This course takes place online at the Institute for 4 weeks. During each course week, you participate at times of your own choosing - there are no set times when you must be online. Course participants will be given access to a private discussion board. In class discussions led by the instructor, you can post questions, seek clarification, and interact with your fellow students and the instructor.

At the beginning of each week, you receive the relevant material, in addition to answers to exercises from the previous session. During the week, you are expected to go over the course materials, work through exercises, and submit answers. Discussion among participants is encouraged. The instructor will provide answers and comments, and at the end of the week, you will receive individual feedback on your homework answers.

Time Requirement:
About 15 hours per week, at times of  your choosing.

Options for Credit and Recognition:
Students come to the Institute for a variety of reasons. As you begin the course, you will be asked to specify your category:
  1. No credit - You may be interested only in learning the material presented, and not be concerned with grades or a record of completion.
  2. Certificate - You may be enrolled in PASS (Programs in Analytics and Statistical Studies) that requires demonstration of proficiency in the subject, in which case your work will be assessed for a grade.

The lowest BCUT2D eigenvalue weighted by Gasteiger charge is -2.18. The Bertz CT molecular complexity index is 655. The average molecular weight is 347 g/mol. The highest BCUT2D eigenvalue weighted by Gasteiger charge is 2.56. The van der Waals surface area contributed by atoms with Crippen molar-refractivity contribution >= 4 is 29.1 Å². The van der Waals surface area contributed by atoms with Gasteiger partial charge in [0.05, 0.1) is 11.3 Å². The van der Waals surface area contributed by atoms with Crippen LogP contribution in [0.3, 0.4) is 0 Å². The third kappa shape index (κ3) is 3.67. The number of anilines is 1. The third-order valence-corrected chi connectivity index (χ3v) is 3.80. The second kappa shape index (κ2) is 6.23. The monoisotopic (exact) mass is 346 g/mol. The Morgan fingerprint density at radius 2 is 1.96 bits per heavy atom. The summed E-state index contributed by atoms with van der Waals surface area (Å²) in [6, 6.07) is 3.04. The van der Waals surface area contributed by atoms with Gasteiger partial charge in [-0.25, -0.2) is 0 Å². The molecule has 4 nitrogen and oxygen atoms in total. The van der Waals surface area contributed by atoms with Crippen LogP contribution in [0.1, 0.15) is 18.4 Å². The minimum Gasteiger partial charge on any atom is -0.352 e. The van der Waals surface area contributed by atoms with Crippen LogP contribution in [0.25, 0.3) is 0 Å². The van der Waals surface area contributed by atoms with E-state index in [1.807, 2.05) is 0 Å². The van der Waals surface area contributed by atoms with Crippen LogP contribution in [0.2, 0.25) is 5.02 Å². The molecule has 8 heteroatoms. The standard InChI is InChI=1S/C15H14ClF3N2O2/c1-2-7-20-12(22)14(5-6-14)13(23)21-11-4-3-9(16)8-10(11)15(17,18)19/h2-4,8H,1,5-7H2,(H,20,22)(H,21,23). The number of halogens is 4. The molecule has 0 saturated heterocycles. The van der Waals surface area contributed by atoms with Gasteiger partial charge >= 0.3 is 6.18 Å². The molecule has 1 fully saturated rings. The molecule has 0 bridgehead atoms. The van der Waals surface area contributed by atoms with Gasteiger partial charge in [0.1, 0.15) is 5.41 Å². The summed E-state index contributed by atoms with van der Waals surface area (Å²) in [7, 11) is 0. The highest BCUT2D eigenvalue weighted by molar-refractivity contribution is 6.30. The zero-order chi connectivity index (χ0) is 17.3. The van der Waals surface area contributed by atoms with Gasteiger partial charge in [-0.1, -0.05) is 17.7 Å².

3. CEUs and/or proof of completion - You may require a "Record of Course Completion," along with professional development credit in the form of Continuing Education Units (CEU's).  For those successfully completing the course,  CEU's and a record of course completion will be issued by The Institute, upon request.
  4. Digital Badge - Courses evaluated by the American Council on Education have a digital badge available for successful completion of the course.  
  5. Other options - Specializations, INFORMS CAP recognition, and academic (college) credit are available for some courses
Specializations are an easy way for you to demonstrate mastery of a specific skill in statistics and analytics. This course is part of the Text Mining and Analytics Specialization which gives a deep dive into text mining, natural language processing and sentiment analysis. Requires Python and some familiarity with Bayesian statistics.

College credit:
Natural Language Processing has been evaluated by the American Council on Education (ACE) and is recommended for the upper-division baccalaureate degree category, 2 semester hours in computer sciences, computer information systems, information technology. Note: The decision to accept specific credit recommendations is up to each institution. More info here.

This course is also recognized by the Institute for Operations Research and the Management Sciences (INFORMS) as helpful preparation for the Certified Analytics Professional (CAP®) exam, and can help CAP® analysts accrue Professional Development Units to maintain their certification .
Course Text:

The course text is Speech and Language Processing, 2nd Edition, by Daniel Jurafsky, James H. Martin.




February 28, 2020 to March 27, 2020

Natural Language Processing


February 28, 2020 to March 27, 2020

Course Fee: $549